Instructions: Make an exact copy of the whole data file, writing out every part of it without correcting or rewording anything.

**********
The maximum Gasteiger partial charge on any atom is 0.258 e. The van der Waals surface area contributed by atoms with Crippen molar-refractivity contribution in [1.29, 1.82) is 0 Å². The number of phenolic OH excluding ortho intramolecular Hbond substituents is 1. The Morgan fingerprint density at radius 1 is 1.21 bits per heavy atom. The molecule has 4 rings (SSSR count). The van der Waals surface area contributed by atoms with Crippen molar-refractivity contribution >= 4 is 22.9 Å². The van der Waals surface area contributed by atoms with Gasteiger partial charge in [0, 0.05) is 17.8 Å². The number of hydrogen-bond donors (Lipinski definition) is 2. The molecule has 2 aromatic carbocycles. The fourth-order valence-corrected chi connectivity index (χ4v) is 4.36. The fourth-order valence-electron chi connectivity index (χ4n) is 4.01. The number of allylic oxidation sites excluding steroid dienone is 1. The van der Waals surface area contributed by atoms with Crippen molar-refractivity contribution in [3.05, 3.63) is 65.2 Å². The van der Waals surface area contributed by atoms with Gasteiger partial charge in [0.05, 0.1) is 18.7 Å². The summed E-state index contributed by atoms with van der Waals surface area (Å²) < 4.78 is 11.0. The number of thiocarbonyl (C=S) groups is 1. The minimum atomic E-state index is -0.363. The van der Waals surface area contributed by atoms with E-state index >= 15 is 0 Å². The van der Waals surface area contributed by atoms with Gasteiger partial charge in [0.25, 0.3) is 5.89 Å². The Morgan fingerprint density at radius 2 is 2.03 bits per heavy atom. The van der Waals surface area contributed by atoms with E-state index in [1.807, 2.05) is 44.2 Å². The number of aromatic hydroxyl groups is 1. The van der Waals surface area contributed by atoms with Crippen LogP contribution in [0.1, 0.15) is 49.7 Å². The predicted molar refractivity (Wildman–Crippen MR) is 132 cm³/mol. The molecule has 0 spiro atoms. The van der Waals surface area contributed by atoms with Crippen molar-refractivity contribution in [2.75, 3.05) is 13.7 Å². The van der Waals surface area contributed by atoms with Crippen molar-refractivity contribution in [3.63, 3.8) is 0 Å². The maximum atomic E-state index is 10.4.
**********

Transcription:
The maximum Gasteiger partial charge on any atom is 0.258 e. The van der Waals surface area contributed by atoms with Crippen molar-refractivity contribution in [1.29, 1.82) is 0 Å². The number of phenolic OH excluding ortho intramolecular Hbond substituents is 1. The Morgan fingerprint density at radius 1 is 1.21 bits per heavy atom. The molecule has 4 rings (SSSR count). The van der Waals surface area contributed by atoms with Crippen molar-refractivity contribution >= 4 is 22.9 Å². The van der Waals surface area contributed by atoms with Gasteiger partial charge in [0, 0.05) is 17.8 Å². The number of hydrogen-bond donors (Lipinski definition) is 2. The molecule has 2 aromatic carbocycles. The fourth-order valence-corrected chi connectivity index (χ4v) is 4.36. The fourth-order valence-electron chi connectivity index (χ4n) is 4.01. The number of allylic oxidation sites excluding steroid dienone is 1. The van der Waals surface area contributed by atoms with Crippen molar-refractivity contribution in [3.05, 3.63) is 65.2 Å². The van der Waals surface area contributed by atoms with Gasteiger partial charge in [0.05, 0.1) is 18.7 Å². The summed E-state index contributed by atoms with van der Waals surface area (Å²) < 4.78 is 11.0. The number of thiocarbonyl (C=S) groups is 1. The minimum atomic E-state index is -0.363. The van der Waals surface area contributed by atoms with E-state index >= 15 is 0 Å². The van der Waals surface area contributed by atoms with Gasteiger partial charge in [0.25, 0.3) is 5.89 Å². The Morgan fingerprint density at radius 2 is 2.03 bits per heavy atom. The van der Waals surface area contributed by atoms with E-state index in [1.807, 2.05) is 44.2 Å². The number of aromatic hydroxyl groups is 1. The van der Waals surface area contributed by atoms with Crippen LogP contribution in [0.1, 0.15) is 49.7 Å². The predicted molar refractivity (Wildman–Crippen MR) is 132 cm³/mol. The molecule has 0 spiro atoms. The van der Waals surface area contributed by atoms with Crippen molar-refractivity contribution in [2.75, 3.05) is 13.7 Å². The van der Waals surface area contributed by atoms with Crippen molar-refractivity contribution in [3.63, 3.8) is 0 Å². The maximum atomic E-state index is 10.4.